Josiah’s a programmer with ADHD and a powerful need to do well at his first big assignment as a project manager. Ryan’s a SEAL headed to a rehab hospital outside Washington, DC to finish his physiotherapy. Neither expects a lasting connection to form between them during their cross country flight, especially after Jos makes a huge mistake regarding Ryan’s disability, but a grounded plane and a night of gaming in a shared hotel room gives them a shot at a friendship with benefits--provided they can find a way to make their very different personalities mesh.
CONNECTION ERROR [Amazon | Kobo] is Annabeth Albert’s third #gaymers novel, after STATUS UPDATE and BETA TEST. You don’t have to read the earlier books in order to enjoy this one, but I'll remind you yet again that they’re wonderful and you should give them a go at some point.
Even though I’ve gushed my heart out over all three books, I don’t think I’ve mentioned how much I love the role travel plays in this series. Each installment features a journey that makes it impossible for the characters to give up on each other when stuff gets awkward. They have to stay and work through their problems, and in doing so they build a strong foundation for the relationship we all know they're gonna have. In Jos and Ryan’s case, they begin as seatmates on a plane and take a number of shorter trips once they know each other better. Their travel arrangements place a major focus on accessibility, too, as Ryan uses a wheelchair and prosthetic legs.
Accessibility and disability issues inform the whole story; not something I’ve often encountered in romance, and a hell of a good thing to see. From my able bodied perspective--which isn't the most important one in this discussion--it feels like Albert did her research and made every effort to represent Ryan in fair and frank fashion. In contrast to a certain recent novel, it's clear from the get-go that Ryan’s life is not over. It'll take him some time to adjust to his new normal, but he's committed to the journey and keen to explore his options as he decides who he’ll be and what he’ll do going forward. It's a long process, though, and all the willingness in the world can't keep him from getting angry or frustrated at the sheer length of time it takes him to adjust, and with the way society looks at him now. He endures a lot of ableism, even from people he thought he was close to.
Jos doesn’t behave well when he first realizes Ryan is missing his legs, but he works hard to get it right from then on. He listens when Ryan tells him whether or not he needs help, and he educates himself. Some of this education does come from asking awkward and insensitive questions, though, since change is a process and even the best intentions don’t always translate into positive actions. Jos learns, though, and Ryan doesn’t hesitate to tell him when he’s stepped out of line. Jos sincerely apologizes when this happens, then works to become a better friend and ally. Albert establishes that some things are definitely not okay and that it’s possible to correct problematic attitudes as long as you listen, accept accountability, and do better.
This all ties into Albert’s usual focus on the strategies people can use to better understand one another. Jos means well, but he really has to concentrate to filter his thoughts between his brain and his mouth, and sometimes he ends up making snap judgments and saying hurtful things before he has a chance to realize how they’ll sound. Ryan, in contrast, has possibly too much of a filter. He struggles to articulate his feelings, even to himself. Both men have to reach for a happy balance between these two extremes in every area of their lives. The book’s greatest strength is in how it lets them do this work together.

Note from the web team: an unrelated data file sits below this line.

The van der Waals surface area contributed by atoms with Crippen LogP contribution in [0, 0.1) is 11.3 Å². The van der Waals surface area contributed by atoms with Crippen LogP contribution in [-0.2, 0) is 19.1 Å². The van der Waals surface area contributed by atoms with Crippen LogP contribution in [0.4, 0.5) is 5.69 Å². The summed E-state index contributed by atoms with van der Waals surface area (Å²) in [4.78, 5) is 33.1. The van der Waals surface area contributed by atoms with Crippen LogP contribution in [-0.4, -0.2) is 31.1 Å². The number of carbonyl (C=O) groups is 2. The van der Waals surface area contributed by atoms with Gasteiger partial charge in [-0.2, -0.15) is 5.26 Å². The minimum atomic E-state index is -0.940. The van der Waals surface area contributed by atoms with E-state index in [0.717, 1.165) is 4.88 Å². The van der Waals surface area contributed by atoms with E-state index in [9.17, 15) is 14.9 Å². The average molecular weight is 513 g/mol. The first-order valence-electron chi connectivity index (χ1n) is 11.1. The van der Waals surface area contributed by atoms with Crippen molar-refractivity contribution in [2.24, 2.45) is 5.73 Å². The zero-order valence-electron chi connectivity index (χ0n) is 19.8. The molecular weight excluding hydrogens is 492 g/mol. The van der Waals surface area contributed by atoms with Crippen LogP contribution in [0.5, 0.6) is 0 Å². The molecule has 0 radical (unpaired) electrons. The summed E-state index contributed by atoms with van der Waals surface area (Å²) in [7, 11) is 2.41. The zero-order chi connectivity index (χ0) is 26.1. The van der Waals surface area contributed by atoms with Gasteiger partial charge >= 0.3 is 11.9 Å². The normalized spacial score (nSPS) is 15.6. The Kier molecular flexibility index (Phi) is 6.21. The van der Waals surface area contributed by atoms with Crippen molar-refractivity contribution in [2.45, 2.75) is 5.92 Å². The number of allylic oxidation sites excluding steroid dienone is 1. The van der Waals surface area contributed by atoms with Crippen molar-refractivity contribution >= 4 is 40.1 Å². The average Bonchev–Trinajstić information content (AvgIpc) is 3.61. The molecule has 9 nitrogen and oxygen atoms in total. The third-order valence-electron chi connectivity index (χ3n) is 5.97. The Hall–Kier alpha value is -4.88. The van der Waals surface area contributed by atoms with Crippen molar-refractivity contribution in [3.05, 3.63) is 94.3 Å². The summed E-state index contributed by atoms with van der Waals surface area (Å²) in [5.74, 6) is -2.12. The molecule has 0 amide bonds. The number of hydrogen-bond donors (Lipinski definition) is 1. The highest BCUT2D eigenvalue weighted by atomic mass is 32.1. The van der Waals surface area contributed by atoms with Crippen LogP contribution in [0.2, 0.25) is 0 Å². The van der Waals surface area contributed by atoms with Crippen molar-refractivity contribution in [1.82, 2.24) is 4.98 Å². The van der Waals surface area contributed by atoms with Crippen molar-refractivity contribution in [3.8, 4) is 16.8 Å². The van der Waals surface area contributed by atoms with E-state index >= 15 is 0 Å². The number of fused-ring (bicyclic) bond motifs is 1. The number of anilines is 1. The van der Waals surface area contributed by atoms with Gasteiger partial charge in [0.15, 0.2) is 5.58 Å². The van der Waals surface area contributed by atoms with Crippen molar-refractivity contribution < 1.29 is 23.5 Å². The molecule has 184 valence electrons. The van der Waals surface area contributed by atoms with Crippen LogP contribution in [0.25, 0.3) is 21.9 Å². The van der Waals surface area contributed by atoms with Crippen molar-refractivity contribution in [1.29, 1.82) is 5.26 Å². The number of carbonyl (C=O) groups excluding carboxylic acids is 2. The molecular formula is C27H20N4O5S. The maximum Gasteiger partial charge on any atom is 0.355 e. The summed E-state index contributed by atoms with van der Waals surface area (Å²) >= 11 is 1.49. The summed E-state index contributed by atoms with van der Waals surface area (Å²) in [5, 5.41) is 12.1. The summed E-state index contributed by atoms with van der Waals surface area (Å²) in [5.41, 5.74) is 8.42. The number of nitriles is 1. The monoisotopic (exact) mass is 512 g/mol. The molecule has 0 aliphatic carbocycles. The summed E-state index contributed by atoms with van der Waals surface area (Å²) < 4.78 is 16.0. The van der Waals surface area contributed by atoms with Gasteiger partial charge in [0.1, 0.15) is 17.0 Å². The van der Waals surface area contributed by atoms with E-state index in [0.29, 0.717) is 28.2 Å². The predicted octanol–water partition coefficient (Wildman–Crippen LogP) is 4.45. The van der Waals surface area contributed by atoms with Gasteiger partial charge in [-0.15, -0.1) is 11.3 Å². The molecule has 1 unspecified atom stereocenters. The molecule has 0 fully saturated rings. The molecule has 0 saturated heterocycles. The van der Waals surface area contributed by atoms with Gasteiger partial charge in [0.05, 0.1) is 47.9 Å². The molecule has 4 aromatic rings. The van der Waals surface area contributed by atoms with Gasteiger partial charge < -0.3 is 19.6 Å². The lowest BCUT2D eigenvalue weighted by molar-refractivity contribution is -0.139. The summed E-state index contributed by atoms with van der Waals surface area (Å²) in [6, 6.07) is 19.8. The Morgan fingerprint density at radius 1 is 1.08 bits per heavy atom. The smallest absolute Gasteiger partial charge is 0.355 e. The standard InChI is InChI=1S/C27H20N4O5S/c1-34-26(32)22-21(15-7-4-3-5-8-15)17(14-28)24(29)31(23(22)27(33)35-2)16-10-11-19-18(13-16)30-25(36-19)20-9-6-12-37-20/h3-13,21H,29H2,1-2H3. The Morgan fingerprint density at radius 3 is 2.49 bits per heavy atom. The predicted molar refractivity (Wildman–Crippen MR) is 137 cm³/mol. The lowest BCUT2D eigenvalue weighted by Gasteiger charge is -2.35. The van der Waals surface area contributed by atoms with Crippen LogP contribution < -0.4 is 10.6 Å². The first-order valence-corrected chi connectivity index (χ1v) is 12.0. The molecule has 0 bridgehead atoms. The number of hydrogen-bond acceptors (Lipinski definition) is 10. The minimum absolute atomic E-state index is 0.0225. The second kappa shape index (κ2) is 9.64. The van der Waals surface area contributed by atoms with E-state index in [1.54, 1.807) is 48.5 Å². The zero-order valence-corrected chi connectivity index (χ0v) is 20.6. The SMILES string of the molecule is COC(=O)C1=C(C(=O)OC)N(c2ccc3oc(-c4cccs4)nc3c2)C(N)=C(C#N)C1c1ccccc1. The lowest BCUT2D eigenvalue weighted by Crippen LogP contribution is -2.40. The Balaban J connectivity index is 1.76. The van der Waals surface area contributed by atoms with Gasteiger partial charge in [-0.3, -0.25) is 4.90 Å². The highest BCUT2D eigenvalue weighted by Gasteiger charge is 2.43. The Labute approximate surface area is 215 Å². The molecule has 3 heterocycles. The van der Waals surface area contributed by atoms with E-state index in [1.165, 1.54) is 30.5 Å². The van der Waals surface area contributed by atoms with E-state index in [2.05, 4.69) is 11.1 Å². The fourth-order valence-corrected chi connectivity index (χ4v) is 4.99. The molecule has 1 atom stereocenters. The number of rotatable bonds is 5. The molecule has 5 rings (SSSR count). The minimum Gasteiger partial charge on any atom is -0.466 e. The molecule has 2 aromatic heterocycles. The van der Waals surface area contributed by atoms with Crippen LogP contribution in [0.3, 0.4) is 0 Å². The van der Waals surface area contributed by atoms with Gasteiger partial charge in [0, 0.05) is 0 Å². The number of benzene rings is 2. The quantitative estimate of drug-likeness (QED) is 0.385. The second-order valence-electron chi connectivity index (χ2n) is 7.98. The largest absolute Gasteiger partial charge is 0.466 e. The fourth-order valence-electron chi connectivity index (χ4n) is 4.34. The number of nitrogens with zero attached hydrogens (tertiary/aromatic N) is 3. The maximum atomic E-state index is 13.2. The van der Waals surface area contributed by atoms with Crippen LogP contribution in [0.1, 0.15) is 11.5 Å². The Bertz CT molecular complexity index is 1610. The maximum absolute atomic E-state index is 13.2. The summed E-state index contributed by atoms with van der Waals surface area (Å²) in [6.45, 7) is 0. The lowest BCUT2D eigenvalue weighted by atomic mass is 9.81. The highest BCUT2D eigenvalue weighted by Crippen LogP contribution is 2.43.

And of course, all this work translates into a hell of a good friendship; another Albert hallmark. While there’s a sexual component to Jos and Ryan’s long distance thing, it’s always clear their relationship endures because they get along so well. They do things together, sometimes from opposite sides of the ocean, and they share the sort of moments that stack together to form strong and enduring bonds. It's lovely to read about people who get along so well, and who make an effort to ensure their connection lasts.
Unlike the first two books, CONNECTION ERROR doesn’t touch on the difficulties in coming out. Both Ryan and Jos are out to their family and friends, so those issues are mostly behind them. (Ryan does have to shoot down some transphobia from his ex, though. Go Ryan; boo ex.) Instead, there’s a big emphasis on leadership issues. Jos is in his first leadership role at work, and he’s struggling to turn his group of programmers into a cohesive and effective team. Ryan, having lead ops, is well positioned to give him advice--in large part because he’s messed up terribly in the past and he can see Jos making some of the same mistakes. It’s clear there are real consequences for both mens’ failures. Jos has to explain himself to management, and accept that he’ll only be allowed to continue in his current position if he can get his team up to snuff. Ryan lives each day with the knowledge that his failures cost people their lives and forever changed his own prospects. These matters weigh heavily on the characters, and Albert never downplays this.
All these layers come together to make CONNECTION ERROR another strong #gaymers novel. The contemporary romance readers among you definitely want to pick it up.
Also, there’s a dog. Everything’s better with a dog (see also: STATUS UPDATE, which has two dogs, one of whom is named Pixel. Which I still think is the cutest small dog name ever).